Left Posterior Hemiblock Pulse Checks
If you have left bundle branch block, it is important to learn how monitor your pulse at home.
How to Take Your Pulse
The pulse can be determined in a number of locations, but the neck and the wrist are usually best.
Using the flat of your index and middle fingers, position your fingers over the artery. Press firmly without excessive pressure or rubbing.
Locations for Taking a Pulse
- Carotid Artery: to either side of the thyroid cartilage (Adam's apple) and just in front of the large muscle in the neck (Sternocleidomastoid muscle) you will feel the pulsations. Check only one side at a time. See carotid sinus hypersensitivity for additional information.
- Brachial Artery: located in the elbow crease, on the inner aspect of the biceps tendon (tighten up your biceps muscle and then palpate adjacent to it). The brachial artery is an excellent location for assessing the pulse in smaller children and infants.
- Radial Artery: located on the underside of the wrist, on the thumb-side. This is a first choice for pulse measurement by many individuals (and health professionals), due to accessibility.
- Femoral Artery: located on either side of the groin in the midline, this large vessel carries oxygenated blood to the lower extremities. It normally produces a strong pulse that can be easily felt in the upper (middle) inguinal area. Palpating the femoral pulse must be done when the patient is lying flat (supine). Although the location is not as easily accessible, it is commonly used by physicians when assessing a critically ill patient, who may be in shock or cardiac arrest.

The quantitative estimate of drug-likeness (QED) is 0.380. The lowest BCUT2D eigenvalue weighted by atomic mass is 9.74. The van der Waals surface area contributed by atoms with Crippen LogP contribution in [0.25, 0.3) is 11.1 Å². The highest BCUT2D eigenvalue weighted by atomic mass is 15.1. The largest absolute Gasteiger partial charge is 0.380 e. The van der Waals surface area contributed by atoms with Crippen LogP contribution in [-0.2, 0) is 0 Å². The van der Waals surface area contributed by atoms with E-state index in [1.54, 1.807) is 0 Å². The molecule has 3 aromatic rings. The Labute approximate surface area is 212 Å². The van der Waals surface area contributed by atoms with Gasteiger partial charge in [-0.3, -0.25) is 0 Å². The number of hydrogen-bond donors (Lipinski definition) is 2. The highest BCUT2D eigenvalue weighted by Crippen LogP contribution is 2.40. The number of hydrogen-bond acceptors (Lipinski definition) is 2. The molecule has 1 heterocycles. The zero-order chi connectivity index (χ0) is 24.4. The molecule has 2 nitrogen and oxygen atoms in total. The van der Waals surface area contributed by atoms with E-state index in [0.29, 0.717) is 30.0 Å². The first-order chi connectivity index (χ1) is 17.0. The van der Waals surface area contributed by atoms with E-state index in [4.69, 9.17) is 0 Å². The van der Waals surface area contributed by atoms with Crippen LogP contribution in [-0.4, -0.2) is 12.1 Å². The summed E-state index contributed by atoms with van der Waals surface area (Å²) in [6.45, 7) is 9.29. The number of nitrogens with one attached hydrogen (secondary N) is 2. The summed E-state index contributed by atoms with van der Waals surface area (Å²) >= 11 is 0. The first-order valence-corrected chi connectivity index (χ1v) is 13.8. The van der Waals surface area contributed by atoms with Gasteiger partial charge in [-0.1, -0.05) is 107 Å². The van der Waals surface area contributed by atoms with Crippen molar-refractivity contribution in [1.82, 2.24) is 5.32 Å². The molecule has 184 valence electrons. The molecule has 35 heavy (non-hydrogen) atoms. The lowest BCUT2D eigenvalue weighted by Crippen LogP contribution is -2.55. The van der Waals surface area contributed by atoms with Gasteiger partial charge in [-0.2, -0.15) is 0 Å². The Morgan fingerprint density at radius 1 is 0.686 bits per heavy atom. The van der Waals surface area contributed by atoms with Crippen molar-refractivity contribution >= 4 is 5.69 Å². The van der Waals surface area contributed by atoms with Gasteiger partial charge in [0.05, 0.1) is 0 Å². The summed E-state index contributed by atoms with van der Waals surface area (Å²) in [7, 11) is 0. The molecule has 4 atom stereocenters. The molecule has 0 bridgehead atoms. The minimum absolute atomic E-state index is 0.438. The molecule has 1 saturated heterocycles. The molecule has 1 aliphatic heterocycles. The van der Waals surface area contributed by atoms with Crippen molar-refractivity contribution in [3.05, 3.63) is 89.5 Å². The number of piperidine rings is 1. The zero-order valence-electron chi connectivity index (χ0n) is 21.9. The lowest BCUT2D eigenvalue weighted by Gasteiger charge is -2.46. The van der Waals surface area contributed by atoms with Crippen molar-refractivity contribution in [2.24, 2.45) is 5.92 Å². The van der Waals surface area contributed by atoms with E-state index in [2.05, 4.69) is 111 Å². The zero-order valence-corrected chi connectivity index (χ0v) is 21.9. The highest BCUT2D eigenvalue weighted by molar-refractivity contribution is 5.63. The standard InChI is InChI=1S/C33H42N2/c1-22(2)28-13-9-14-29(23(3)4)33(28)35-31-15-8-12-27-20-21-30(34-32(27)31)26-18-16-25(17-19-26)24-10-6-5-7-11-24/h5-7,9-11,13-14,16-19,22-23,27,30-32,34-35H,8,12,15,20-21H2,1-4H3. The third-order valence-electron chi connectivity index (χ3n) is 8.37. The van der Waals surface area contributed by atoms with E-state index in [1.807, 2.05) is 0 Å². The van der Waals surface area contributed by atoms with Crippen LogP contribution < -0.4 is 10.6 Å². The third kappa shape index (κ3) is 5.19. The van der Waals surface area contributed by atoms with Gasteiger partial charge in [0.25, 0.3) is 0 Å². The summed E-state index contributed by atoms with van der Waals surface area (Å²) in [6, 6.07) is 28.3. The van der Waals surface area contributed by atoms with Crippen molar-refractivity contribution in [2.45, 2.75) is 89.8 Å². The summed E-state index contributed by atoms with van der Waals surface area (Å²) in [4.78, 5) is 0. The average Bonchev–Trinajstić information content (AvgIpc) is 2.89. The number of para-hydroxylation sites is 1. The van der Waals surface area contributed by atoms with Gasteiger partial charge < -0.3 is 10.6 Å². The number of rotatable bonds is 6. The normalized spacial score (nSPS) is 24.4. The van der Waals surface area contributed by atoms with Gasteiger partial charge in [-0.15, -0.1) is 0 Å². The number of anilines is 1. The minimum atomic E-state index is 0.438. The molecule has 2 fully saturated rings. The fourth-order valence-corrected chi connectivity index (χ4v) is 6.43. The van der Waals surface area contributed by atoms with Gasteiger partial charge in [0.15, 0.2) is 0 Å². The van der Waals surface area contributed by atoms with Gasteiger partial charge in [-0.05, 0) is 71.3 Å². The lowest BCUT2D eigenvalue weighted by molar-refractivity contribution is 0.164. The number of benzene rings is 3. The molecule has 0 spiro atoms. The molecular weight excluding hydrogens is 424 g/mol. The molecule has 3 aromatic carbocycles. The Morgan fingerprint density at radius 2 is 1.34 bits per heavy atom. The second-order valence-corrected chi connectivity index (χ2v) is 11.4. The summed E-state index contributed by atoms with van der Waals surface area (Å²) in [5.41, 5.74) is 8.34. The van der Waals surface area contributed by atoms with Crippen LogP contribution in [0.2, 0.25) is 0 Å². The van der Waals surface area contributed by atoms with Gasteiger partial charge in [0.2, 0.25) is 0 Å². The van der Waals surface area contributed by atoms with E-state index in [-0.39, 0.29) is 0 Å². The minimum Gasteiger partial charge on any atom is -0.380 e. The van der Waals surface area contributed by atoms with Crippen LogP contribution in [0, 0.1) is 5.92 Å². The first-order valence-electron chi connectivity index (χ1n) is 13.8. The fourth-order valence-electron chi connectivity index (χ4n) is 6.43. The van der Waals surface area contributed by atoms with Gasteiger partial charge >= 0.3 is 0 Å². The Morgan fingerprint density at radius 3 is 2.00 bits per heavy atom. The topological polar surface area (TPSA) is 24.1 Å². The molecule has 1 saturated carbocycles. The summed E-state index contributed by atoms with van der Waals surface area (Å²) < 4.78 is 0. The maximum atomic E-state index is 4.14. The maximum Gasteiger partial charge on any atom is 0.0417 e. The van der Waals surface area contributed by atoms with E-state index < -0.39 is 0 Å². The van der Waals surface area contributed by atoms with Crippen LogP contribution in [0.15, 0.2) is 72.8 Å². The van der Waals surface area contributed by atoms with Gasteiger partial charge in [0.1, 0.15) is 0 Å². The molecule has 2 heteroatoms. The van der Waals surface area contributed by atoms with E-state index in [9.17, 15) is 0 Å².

- Posterior Tibial Artery: located just under and slightly behind (posterior) the inner prominence (medial malleolus) of the ankle. Although not typically useful in routine pulse measurement, the posterior tibial pulse is often used to assess the extent of blood flow to the lower extremities. Those individuals with peripheral vascular disease may show diminished, or absent, posterior tibial pulsations.
Interpreting Pulse Results
Count the number of pulsations for 10 seconds. Multiply this number by six. This will give you the number of heartbeats per minute.
When measuring your pulse you should notice not only the rate (beats/minute), but the rhythm. Is it steady and regular or are there extra beats? You may also notice that the pulse rate varies with breathing. Normally, the pulse rate will increase slightly on inhalation and decrease on the exhalation of air. This variation is known as a respiratory-dependent arrhythmia and is usually more obvious in smaller children.
Normal Values for Resting Pulse
|Age Range||Average Beats Per Minute|
Report all extra beats, or abnormally rapid heart rates, to your doctor. Any irregular pulse, palpitations, or rapid pulse that is associated with symptoms (e.g. chest pain, breathing difficulty, fainting, lightheadedness, dizziness, sweating, and nausea) may be an emergency and should be evaluated right away.
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